We have another converging lens, another convex lens, which converts these parallel raids onto the screen. Take about 200 grams of sodium sulfate and Heibel, and dissolve in about two liters of clean water in the tank. Guess what? First, it was pure water, but now the sodium mixture also fits with water in two liters of clean water. Then, we add about one to two milliliters of concentrated sulfuric acid to this water.

Then, the fine microscopic sulfur particles start precipitating in the tank in about two to three minutes. As the sample particles form, we can observe the blue light from the glass tank’s three sides because of scattering.

So when the beam of light passes through this glass tank, the fine sulfur particles precipitated in the glass tank scatter the light of short wavelengths such as blue light—because of that, scattering by the colloidal sulfur particles. We observe the blue light from the three sides of the glass thing from this side and then decide which side is opposed.

So, when you observe the color of the transmitter light from the glass’s forward side, it is from this site facing the circular hole. We will observe at first an orange-red color. We will observe bright crimson-red colors on the screen.

Quiz: Why does the sky red during sunset, sunrise, and night?

a) Due to the reflection of light.

b) Refraction of light.

c) Dispersion of light.

d) Scattering of light.

The correct answer is it’s due to the scattering of light.

Our expedition through the changing colors of the sky as the sun rises and sets has brought us to a deeper understanding of this daily marvel. We’ve seen how the interplay of sunlight with the Earth’s atmosphere creates the stunning reds, oranges, and pinks that adorn the horizon at dawn and dusk. This journey through the science of sunsets and sunrises reminds us of the profound beauty inherent in the natural world, a beauty that is as much a part of the laws of physics as it is a source of inspiration and wonder.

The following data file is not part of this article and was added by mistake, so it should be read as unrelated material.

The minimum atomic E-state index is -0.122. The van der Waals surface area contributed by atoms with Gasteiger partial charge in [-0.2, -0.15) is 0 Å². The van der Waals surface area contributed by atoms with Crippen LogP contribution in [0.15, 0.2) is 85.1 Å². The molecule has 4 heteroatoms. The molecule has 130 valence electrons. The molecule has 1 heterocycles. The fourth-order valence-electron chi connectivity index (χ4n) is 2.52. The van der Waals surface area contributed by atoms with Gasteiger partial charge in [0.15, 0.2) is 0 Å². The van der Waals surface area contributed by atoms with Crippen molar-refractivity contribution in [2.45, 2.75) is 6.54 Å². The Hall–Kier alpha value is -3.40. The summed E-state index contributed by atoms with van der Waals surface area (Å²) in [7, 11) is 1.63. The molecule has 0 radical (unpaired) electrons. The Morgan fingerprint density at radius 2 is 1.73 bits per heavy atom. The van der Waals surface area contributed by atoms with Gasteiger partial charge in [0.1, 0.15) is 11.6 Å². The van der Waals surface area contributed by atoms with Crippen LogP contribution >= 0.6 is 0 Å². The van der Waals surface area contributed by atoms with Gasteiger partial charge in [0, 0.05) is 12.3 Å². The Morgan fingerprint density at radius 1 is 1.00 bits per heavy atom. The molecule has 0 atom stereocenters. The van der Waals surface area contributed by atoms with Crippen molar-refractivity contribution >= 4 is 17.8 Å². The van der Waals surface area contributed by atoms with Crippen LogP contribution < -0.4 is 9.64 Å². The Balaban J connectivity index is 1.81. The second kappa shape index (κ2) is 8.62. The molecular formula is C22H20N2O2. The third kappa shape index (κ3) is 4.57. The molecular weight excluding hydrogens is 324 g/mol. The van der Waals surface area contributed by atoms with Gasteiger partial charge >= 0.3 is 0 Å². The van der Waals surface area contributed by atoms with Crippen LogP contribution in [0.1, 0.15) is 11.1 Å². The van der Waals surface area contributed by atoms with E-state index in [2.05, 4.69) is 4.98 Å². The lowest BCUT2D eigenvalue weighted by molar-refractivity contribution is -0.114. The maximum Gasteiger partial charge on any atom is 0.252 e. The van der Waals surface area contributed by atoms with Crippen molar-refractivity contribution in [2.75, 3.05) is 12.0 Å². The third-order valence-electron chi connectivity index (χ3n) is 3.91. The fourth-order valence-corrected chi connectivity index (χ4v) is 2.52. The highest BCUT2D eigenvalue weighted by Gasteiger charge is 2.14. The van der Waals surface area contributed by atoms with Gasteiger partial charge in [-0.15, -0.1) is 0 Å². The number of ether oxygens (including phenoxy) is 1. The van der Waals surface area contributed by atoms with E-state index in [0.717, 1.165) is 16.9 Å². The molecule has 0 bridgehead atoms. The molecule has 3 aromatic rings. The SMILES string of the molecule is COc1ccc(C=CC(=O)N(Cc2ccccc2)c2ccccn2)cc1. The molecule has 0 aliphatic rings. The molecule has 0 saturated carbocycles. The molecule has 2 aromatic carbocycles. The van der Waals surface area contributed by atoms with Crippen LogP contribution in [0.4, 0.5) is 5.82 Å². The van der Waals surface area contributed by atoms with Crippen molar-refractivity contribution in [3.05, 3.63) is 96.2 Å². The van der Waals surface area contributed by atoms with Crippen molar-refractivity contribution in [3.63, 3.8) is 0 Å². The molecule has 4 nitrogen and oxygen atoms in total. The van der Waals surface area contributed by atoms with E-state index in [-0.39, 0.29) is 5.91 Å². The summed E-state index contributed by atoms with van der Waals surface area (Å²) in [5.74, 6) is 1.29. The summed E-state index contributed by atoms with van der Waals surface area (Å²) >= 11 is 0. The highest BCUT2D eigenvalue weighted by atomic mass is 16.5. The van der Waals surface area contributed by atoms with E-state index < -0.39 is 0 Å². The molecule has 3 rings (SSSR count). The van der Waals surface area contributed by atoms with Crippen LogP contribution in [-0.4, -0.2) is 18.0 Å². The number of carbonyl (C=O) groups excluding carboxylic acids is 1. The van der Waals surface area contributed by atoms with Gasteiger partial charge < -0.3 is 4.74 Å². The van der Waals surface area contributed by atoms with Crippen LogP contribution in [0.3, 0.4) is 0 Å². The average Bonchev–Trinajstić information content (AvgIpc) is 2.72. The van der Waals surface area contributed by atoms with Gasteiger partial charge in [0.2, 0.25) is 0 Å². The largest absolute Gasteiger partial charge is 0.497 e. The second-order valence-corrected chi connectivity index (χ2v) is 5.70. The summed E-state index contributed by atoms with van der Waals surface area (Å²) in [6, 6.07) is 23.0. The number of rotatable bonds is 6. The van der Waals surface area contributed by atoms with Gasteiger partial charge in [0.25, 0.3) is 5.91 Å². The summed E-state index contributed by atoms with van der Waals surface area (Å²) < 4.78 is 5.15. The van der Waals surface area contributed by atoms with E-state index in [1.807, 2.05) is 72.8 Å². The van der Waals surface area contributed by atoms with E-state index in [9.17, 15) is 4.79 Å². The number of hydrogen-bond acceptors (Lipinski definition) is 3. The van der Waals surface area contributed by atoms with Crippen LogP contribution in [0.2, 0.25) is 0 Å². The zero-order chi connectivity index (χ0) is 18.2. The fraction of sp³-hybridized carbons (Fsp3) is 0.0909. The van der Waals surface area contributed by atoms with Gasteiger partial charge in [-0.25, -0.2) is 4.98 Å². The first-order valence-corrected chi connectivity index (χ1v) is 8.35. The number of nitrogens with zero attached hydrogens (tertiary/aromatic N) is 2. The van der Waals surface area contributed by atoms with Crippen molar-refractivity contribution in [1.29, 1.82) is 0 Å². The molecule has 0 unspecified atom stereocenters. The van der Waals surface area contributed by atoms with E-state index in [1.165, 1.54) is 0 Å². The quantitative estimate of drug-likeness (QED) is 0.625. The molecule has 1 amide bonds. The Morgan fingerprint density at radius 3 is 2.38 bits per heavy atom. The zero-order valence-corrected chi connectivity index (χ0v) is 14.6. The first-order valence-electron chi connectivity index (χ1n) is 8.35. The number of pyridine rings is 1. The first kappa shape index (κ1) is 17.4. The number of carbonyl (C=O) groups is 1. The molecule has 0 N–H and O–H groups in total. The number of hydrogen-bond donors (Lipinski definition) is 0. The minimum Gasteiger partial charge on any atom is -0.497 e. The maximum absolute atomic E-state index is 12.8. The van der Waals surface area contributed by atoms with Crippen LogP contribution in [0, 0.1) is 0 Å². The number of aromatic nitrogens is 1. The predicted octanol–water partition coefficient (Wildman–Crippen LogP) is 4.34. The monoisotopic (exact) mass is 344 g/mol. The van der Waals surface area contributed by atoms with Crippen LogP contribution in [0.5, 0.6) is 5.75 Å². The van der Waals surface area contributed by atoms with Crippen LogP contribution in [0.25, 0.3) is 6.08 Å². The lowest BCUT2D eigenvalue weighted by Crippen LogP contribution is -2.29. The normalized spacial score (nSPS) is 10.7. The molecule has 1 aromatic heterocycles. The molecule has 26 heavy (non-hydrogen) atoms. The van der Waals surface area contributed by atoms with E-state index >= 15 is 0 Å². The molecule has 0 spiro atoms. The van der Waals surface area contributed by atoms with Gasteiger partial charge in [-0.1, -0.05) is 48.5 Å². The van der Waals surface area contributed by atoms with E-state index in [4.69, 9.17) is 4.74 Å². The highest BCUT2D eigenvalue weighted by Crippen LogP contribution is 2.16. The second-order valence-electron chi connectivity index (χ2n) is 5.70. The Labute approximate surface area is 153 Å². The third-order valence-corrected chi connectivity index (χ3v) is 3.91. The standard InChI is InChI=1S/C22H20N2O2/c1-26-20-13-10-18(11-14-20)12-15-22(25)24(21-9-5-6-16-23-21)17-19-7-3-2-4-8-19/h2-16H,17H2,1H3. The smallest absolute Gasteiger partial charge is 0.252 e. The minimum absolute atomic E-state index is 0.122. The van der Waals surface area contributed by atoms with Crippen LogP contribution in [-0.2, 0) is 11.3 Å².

As we part ways with the setting sun or greet its rising glow, let us carry with us the knowledge of why the sky paints itself in such extraordinary colors and the reminder to pause and appreciate these moments. May every red sky at night or morning serve not just as a shepherd’s delight but as a call to marvel at the intricate dance between light and the canvas of our atmosphere. So, the next time you witness the sky ablaze in red, remember the beautiful complexities behind this celestial display, and let it inspire you to explore further the wonders of our world.

Learn more:

Is The Sky Really Blue?

Why Is The Sea Blue?

Why Clouds Are White?


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Yu Timofeev & A. V. Vasilʹev. Theoretical Fundamentals of Atmospheric Optics. Cambridge International Science Publishing.
Craig F. Bohren & Eugene Edmund Clothiaux. Fundamentals of Atmospheric Radiation: An Introduction with 400 Problems. Wiley-VCH. p. 427.
David K. Lynch; William Charles Livingston. Color and light in nature. Cambridge University Press.
National Weather Service. “Chapter 3: Radiation and Temperature”. Anchorage, Alaska: NOAA.
Darula, S.; Kittler, R. “General Sky Standard Defining Luminance Distributions.” Proc. Conf. eSim 2002. Montreal.
Nave, C. R. “Red Sunset, Green Flash.” Georgia State University. HyperPhysics.

Julia Rose

My name is Julia Rose. I'm a registered clinical therapist, researcher, and coach. I'm the author of this blog. There are also two authors: Dr. Monica Ciagne, a registered psychologist and motivational coach, and Douglas Jones, a university lecturer & science researcher.I would love to hear your opinion, question, suggestions, please let me know. We will try to help you.